Dr Lopez: "God’s design for us is holy and His design is heterosexual."

Preston Sprinkle republished a 2017 essay by Greg Coles: “You don’t need to pray that God makes me straight” at the Center for Faith, Spirituality, and Gender. Coles boldly rejects the idea of heterosexuality.

Coles’s message joins an enormous genre of books and conferences exhorting Christians to engage LGBT issues by speaking the “truth in love.” Key players in the discussion hail from Christian institutions, most notably Mark Yarhouse of Regent University.

Sprinkle’s Center resembles Love BoldlyFaith in America, the Reformation ProjectRevoiceSpiritual FriendshipNew Ways Ministry, and LivingOut, not to mention the Metropolitan Community Churches. They partner often with Christians like Jackie Hill PerryRosaria ButterfieldKaren Swallow PriorWesley Hill, and Sam Allberry.

These groups aim to bridge clashing worldviews. One worldview adapts Biblical exegesis to postmodern culture. In noting homosexual culture today, this worldview condones homosexual identity, homosexual desire, or even sodomy itself (see here for “Side A” versus “Side B”.)

The other discerns today’s cultures according to the Bible. Based on what the Bible says, it deems today’s homosexual identity, desire, and intercourse wrong (see here for an argument linking postmodern sexual movements to the Sodom story.)

Coles equates heterosexuality and homosexuality as equally broken and sinful, stating, “Gay or straight, we are all drawn to lustful behaviors.” He offers an either/or choice:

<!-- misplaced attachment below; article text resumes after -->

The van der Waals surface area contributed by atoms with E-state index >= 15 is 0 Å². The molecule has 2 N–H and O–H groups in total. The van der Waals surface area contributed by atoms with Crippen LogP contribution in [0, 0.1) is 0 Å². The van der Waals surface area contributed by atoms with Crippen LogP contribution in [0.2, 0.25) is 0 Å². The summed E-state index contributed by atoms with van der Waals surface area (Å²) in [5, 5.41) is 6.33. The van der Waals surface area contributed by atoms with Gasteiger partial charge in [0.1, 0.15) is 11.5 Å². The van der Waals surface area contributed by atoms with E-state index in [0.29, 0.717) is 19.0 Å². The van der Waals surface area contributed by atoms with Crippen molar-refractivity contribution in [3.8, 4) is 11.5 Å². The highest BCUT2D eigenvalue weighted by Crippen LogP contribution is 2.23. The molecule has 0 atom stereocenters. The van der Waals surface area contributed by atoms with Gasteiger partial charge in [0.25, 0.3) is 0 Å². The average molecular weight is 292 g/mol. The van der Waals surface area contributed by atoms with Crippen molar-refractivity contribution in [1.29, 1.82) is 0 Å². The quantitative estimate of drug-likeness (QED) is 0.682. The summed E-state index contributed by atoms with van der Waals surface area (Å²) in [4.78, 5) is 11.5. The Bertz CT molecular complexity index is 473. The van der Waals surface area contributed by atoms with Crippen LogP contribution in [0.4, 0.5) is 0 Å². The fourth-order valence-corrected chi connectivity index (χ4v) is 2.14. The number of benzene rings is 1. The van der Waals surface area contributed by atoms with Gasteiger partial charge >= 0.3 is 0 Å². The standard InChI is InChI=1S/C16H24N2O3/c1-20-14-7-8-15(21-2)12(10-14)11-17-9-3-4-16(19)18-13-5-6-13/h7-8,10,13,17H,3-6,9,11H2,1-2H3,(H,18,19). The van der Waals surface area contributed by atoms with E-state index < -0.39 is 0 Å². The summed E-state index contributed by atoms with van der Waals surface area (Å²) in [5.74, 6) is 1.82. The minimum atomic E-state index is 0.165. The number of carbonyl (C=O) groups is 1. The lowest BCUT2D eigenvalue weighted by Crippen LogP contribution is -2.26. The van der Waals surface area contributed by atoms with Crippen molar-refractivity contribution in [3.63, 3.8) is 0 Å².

1. reject all sex as equally sinful or
  2. offer the same grace to all sexual inclinations.

The first would deny Christians the pleasures and procreation of normal sex. Since this is impossible and conflicts with Jesus (who glorifies male-female intimacy within marriage in Matthew 19:4-12 and in Mark 10:6-12), readers must choose #2.

Consequently equal grace to all sexuality becomes a de facto endorsement of homosexual desire. This is rhetorical but not Biblical.

The leveling between heterosexuality and homosexuality reinforces LGBT tenets:

  1. the desires are “normal,”
  2. the desires form an “identity,” and
  3. it is “bigoted” to ask that homosexuals repudiate their desires if we do not ask heterosexuals to abandon theirs.

These tenets make it difficult to uphold chastity, even with the best intentions. Study the case of Julie Rodgers at Wheaton College.

Catholic and secular, homosexual and heterosexual contexts all provide grounds for evangelicals to approach such reasoning with caution. The Catholic Church faces catastrophic fallout over sex abuse by clergy, of which 85% was same-sex. A MeToo movement spotlighted heterosexual abuses resulting from the loss of sexual boundaries. Clear limits matter. Yet the “truth in love” movement grows in appeal.

So what’s going on? Rather than scan the Christian responses to homosexuality, one can gain greater insight by examining evangelicals’ failure to understand heterosexuality.